This week's cover story, "Ghosts of Auraria
," delves into the half-buried history of the campus, which is moving rapidly forward with hefty development plans that include three new flagship student-services buildings, a hotel, and a leap across Colfax to build new athletic fields on a contaminated industrial site. The changes are coming so fast you need a program to identify the players -- and a few good maps.
Part of the impetus for the current growth spurt at Denver's empire of higher ed is simply a demand for more space; the three institutions sharing the existing campus -- University of Colorado Denver, Metropolitan State University of Denver, and the Community College of Denver -- now collectively enroll three times the number of students that took classes there when Auraria opened 35 years ago. But the creation of public-private partnerships, such as Metro's deal with Marriott to build a hotel that hosts MSU's hospitality program, is also forcing some other moves; the hotel stands where Metro students used to play tennis.
That's why Metro acquired land south of Colfax for new athletic fields, as depicted in this first rendition. Construction of the new courts and a soccer field began this month, with hopes of getting things ready for tennis late this summer.
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As detailed in my feature, all three of the institutions are also seeking to develop their own identity and brand, erecting new flagship buildings for their exclusive use. The Auraria Higher Education Center has given each party their own geographic sphere of influence, designating different "neighborhoods" on campus, as shown in the next map. But note how UCD's neighborhood extends across Speer into lower downtown, where its business school and some administrative offices are located. Continue to see another map, as well as the complete master plan. The latest update to the Auraria master plan contains plenty of other helpful maps and thoughtful discussion of the options the campus is weighing in the immediate future. But we're also fond of this conceptual proposal done by Karen Kalavity of Integra Design, urging more green space, street closures, and a heavier reliance on transit and bike paths. No AHEC officials appear to be championing it, but it's pleasant to contemplate: Here's the master plan in its entirety.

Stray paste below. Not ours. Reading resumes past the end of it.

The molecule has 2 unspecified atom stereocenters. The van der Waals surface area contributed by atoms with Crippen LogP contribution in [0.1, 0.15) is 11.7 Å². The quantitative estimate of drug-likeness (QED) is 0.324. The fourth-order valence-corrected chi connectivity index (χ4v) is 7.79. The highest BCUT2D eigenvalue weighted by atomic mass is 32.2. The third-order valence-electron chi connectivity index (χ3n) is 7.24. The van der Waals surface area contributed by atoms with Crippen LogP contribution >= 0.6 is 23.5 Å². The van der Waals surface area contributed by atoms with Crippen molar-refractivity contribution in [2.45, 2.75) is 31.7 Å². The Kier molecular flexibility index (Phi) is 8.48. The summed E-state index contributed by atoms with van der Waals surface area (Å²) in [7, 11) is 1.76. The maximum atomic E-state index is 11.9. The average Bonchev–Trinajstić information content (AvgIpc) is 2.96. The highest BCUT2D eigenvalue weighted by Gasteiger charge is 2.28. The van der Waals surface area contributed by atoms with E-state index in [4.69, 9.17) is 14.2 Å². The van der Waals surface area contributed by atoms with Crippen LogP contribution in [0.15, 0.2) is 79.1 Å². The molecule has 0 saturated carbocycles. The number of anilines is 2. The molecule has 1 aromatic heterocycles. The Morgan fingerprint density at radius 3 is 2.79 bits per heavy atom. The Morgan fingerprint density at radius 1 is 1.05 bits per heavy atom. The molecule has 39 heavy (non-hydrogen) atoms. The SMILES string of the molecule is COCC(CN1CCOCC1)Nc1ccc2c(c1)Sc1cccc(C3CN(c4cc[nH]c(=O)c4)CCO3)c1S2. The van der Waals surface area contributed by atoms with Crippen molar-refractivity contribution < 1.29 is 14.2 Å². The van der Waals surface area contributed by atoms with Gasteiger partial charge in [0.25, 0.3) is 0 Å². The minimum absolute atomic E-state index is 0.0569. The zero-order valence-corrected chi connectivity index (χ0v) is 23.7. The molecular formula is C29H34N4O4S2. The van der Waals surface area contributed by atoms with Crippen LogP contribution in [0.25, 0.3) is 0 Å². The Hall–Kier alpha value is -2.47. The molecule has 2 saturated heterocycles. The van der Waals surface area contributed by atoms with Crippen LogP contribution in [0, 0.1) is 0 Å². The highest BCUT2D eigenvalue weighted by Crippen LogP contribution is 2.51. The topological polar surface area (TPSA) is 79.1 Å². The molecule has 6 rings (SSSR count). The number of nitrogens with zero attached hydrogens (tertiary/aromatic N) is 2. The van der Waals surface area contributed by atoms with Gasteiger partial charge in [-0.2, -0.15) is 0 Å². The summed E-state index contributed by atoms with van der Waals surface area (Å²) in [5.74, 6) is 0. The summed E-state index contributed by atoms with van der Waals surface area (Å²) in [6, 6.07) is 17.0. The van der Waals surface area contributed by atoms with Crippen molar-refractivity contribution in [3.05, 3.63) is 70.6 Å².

More from our Environment archive: "Auraria's new bike lane eliminates downtown 'dead zone' for cyclists, advocates say."